At long last, there's hope on the coronavirus vaccine front. The FDA has granted emergency use authorization for two different formulas -- the Pfizer (NYSE: PFE) and BioNTech (NASDAQ: BNTX) effort as well as Moderna's (NASDAQ: MRNA) version, which draws on similar technology. Both vaccines presented with high efficacy ratings based on clinical trials, and the hope is that they'll work to quash the pandemic once they become widely available.
Initially, only high-priority individuals will be eligible to receive a vaccine -- healthcare professionals, first responders, essential workers, and the elderly. But the hope is that by the second quarter of 2021, there will be enough doses to vaccinate any American who's willing to roll up his or her sleeve.
That's good news for hotels, which have been starved for revenue this year to the point where 25% are now at risk of foreclosure. Layoffs have also been rampant in the hotel industry as properties have grappled with unprecedented vacancy rates from both sluggish leisure travel as well as business trips.
Once a vaccine is no longer a hot commodity, travel is apt to become a safer notion, which means more people will feel comfortable packing their bags and booking rooms. The question: Can hotels survive what could be a very long winter ahead?
Getting through another rough patch
Normally, hotels see an uptick in bookings during the holiday season. This year, however, many people are scrapping travel plans due to safety concerns and, in some cases, financial constraints. Quarantine mandates are also causing a pullback in travel, as many people don't have the means to shelter in place for days or weeks upon arrival in a new city.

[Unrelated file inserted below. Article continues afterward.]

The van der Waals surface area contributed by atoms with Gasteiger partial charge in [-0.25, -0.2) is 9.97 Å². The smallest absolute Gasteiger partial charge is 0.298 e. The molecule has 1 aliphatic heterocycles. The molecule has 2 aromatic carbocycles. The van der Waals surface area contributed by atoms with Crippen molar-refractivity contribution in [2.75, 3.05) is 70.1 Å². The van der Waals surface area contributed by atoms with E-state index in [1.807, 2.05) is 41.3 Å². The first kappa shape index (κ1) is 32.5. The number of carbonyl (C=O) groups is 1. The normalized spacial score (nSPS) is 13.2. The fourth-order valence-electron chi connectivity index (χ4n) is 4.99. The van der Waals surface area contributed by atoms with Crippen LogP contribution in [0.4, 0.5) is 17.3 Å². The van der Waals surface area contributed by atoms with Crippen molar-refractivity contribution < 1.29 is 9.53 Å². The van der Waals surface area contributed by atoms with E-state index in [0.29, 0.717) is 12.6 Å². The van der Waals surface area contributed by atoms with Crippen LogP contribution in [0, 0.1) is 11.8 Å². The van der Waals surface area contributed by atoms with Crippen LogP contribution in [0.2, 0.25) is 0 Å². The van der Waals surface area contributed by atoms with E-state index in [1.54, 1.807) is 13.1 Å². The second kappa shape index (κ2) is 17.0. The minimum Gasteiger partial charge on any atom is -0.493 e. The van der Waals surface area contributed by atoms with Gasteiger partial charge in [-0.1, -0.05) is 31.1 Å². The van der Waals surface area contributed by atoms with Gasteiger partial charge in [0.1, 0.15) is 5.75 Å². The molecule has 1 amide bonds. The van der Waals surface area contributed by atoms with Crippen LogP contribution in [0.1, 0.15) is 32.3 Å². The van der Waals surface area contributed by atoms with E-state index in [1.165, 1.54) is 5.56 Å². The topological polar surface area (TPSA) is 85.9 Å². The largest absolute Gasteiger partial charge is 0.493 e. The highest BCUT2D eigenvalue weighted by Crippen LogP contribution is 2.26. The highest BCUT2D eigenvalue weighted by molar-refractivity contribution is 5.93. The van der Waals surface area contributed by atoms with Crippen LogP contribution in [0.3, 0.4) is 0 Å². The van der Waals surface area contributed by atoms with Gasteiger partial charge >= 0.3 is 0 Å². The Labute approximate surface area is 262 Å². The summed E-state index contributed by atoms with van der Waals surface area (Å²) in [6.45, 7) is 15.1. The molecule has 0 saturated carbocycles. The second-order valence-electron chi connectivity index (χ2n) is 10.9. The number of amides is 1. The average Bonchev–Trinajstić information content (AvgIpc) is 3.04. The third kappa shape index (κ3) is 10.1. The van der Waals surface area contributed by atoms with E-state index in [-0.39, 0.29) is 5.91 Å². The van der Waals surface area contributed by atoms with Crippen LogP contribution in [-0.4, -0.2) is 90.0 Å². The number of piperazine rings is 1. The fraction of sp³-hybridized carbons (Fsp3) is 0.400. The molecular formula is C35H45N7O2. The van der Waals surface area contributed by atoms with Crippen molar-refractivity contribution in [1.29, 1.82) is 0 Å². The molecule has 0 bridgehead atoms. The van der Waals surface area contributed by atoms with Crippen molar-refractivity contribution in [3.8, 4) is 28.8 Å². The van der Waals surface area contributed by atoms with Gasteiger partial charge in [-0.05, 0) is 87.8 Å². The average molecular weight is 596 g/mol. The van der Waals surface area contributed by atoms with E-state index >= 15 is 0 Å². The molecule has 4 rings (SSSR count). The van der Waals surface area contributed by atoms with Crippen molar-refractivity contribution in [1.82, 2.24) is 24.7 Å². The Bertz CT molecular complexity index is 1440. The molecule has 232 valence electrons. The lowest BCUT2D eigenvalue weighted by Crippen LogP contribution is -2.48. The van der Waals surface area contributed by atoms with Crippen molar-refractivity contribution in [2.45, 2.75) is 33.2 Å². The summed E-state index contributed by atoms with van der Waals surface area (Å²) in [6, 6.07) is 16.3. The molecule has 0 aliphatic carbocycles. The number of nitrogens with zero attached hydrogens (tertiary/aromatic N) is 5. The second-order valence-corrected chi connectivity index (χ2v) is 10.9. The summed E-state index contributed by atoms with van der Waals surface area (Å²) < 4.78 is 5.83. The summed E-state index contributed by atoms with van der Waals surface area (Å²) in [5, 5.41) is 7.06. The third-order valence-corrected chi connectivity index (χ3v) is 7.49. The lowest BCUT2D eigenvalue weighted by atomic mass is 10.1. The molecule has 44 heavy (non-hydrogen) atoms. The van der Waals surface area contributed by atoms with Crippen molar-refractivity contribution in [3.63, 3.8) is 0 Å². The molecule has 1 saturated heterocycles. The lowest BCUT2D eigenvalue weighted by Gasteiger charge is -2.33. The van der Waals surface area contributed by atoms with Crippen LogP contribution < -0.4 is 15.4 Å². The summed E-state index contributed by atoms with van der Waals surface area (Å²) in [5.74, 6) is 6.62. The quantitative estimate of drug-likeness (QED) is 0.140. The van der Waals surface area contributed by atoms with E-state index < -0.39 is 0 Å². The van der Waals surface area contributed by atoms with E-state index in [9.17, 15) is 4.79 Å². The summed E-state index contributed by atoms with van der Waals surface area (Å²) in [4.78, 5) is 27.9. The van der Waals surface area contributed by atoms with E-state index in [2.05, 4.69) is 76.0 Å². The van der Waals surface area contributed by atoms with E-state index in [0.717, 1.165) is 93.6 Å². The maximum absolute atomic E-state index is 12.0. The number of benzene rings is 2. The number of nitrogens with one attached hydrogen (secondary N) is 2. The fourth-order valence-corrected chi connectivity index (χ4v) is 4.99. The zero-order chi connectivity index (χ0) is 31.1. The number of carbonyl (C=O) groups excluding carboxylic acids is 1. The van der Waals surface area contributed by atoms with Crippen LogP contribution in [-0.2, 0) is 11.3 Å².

The result? Hotel revenue could plummet in a very big way by the time 2020's fourth quarter wraps up. In fact, the percentage of occupied hotel rooms in the fourth quarter is projected to drop to 41.5%, according to CBRE Hotels Research. That percentage sat at 44.2% one quarter prior. Meanwhile, the average revenue per room declined in October to 49% less than it had been the year before, reports CoStar.
While some lower-end hotels -- notably, extended-stay properties -- have fared reasonably well during the pandemic, high-end properties have struggled immensely. Many luxury hotels derive revenue not just from bookings but also from the gourmet restaurants they house. But since in-person dining has been restricted for the better part of 2020, that's been a real problem.
All told, many hotels are dealing with a massive cash crunch right about now, and while bookings and revenue are apt to increase during the latter part of 2021, the fear is that some properties may not have the means to hang in there until that happens. While hotels can do their best to cut costs and reduce staff in an effort to stay afloat, they still need revenue to operate. And while some may have the means to get through the first part of the year until a travel surge kicks in, others may not so much as survive the winter.